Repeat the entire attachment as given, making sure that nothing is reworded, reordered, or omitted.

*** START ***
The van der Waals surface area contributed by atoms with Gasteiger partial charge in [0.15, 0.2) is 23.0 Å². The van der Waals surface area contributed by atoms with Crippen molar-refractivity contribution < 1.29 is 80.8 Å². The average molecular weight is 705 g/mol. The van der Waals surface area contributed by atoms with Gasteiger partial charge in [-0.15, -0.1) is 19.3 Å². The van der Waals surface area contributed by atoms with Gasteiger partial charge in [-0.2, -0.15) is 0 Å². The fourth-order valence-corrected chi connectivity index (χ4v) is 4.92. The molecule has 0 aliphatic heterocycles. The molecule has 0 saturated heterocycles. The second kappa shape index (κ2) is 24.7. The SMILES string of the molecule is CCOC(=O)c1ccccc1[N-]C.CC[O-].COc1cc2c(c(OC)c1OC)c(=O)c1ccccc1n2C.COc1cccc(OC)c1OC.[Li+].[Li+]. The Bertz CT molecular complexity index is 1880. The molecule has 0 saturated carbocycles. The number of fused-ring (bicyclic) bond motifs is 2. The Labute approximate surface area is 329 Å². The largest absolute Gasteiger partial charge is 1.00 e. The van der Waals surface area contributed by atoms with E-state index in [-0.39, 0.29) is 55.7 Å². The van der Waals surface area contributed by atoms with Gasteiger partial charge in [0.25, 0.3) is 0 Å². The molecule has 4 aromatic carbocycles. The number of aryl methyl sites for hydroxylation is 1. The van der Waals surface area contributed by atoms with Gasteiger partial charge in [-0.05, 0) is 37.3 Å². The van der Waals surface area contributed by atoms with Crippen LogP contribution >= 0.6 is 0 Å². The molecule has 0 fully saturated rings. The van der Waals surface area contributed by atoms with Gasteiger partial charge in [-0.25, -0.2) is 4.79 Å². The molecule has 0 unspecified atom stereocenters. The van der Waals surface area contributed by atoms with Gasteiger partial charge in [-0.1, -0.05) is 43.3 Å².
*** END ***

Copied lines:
The van der Waals surface area contributed by atoms with Gasteiger partial charge in [0.15, 0.2) is 23.0 Å². The van der Waals surface area contributed by atoms with Crippen molar-refractivity contribution < 1.29 is 80.8 Å². The average molecular weight is 705 g/mol. The van der Waals surface area contributed by atoms with Gasteiger partial charge in [-0.15, -0.1) is 19.3 Å². The van der Waals surface area contributed by atoms with Gasteiger partial charge in [-0.2, -0.15) is 0 Å². The fourth-order valence-corrected chi connectivity index (χ4v) is 4.92. The molecule has 0 aliphatic heterocycles. The molecule has 0 saturated heterocycles. The second kappa shape index (κ2) is 24.7. The SMILES string of the molecule is CCOC(=O)c1ccccc1[N-]C.CC[O-].COc1cc2c(c(OC)c1OC)c(=O)c1ccccc1n2C.COc1cccc(OC)c1OC.[Li+].[Li+]. The Bertz CT molecular complexity index is 1880. The molecule has 0 saturated carbocycles. The number of fused-ring (bicyclic) bond motifs is 2. The Labute approximate surface area is 329 Å². The largest absolute Gasteiger partial charge is 1.00 e. The van der Waals surface area contributed by atoms with E-state index in [-0.39, 0.29) is 55.7 Å². The van der Waals surface area contributed by atoms with Gasteiger partial charge in [0.25, 0.3) is 0 Å². The molecule has 4 aromatic carbocycles. The number of aryl methyl sites for hydroxylation is 1. The van der Waals surface area contributed by atoms with Gasteiger partial charge in [-0.05, 0) is 37.3 Å². The van der Waals surface area contributed by atoms with Crippen LogP contribution >= 0.6 is 0 Å². The molecule has 0 fully saturated rings. The van der Waals surface area contributed by atoms with Gasteiger partial charge in [-0.25, -0.2) is 4.79 Å². The molecule has 0 unspecified atom stereocenters. The van der Waals surface area contributed by atoms with Gasteiger partial charge in [-0.1, -0.05) is 43.3 Å².